It also taught me that, with all its flaws, social media can be made to serve a platform for learning. It can help organizers stand up to institutions of power. It does not need to represent the truth, but it can, and it has the ability to surface truths that might have otherwise been discarded.

I post, therefore I am.



  1. John, great post. I agree with you about the ubiquity of marketing especially on social media sites. I have never really considered how much my thoughts are being influenced by advertisers and businesses. No matter how hard an individual may try and retain their own thoughts, I think in today’s society that is virtually impossible. It has become a part of advertising to influence the customer’s thoughts, even in the smallest way possible. It is important that you noted that those who feed us these videos and images want our money. Money drives business and even if advertisers/marketers have good intentions in mind, the bottom line comes down to making profit. Your post brings up a reoccurring theme that has been presented in class over and over. As social media grows and expands to every part of our lives, it is up to the user to remain cautious and vigilant of the information they are taking in. Hopefully, users will become more aware of what they are being exposed to online.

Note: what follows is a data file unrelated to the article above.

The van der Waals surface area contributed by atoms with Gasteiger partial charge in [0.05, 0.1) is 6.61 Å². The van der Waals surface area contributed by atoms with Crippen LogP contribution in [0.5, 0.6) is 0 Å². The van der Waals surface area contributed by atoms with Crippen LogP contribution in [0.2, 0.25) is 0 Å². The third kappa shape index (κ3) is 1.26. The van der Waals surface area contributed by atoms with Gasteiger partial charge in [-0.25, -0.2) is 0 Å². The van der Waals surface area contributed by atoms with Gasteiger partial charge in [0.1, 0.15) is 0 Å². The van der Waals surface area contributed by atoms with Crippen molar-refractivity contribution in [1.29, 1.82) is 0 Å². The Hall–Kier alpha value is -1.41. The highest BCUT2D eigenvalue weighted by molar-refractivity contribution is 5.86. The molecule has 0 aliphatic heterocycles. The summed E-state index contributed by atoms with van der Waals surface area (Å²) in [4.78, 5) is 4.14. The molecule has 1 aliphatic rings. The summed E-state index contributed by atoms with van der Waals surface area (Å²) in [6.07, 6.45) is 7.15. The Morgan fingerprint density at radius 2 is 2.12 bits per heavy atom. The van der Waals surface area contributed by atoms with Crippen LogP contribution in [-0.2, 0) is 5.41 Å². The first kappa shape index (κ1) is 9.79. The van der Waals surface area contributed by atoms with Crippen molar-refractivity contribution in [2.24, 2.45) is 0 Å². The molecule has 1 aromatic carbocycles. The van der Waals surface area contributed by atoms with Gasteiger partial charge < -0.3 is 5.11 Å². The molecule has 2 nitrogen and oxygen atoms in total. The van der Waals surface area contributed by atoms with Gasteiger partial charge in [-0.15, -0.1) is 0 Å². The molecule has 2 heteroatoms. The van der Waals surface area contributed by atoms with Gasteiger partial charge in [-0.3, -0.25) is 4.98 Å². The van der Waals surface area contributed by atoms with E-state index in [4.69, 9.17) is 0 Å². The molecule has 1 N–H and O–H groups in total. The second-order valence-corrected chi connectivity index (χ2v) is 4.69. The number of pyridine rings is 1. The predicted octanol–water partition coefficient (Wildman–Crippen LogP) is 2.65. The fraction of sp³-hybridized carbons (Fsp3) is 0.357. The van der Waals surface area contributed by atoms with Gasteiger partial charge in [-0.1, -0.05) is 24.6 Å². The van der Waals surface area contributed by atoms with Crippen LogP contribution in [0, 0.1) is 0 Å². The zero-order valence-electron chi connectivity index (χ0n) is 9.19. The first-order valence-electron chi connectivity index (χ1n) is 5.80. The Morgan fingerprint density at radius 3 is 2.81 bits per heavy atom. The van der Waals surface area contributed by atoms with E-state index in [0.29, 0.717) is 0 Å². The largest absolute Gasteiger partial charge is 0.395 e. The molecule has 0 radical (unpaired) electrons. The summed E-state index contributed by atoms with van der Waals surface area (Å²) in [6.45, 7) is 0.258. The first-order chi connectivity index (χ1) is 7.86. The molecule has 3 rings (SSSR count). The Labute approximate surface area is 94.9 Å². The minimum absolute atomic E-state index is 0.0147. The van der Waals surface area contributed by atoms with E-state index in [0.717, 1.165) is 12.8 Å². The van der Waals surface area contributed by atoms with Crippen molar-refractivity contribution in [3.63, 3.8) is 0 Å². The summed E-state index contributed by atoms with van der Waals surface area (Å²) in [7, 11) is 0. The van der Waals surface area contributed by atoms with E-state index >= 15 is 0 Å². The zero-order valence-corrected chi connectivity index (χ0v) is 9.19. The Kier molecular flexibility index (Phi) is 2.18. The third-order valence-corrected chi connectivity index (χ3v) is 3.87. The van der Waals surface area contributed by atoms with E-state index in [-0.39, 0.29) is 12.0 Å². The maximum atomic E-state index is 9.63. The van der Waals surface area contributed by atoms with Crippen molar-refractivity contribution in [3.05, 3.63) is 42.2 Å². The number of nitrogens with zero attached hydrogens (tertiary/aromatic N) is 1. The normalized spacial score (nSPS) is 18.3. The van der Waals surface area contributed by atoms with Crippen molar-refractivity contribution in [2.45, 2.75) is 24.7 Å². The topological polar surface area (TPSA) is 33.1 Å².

2. rebeccajin06 · ·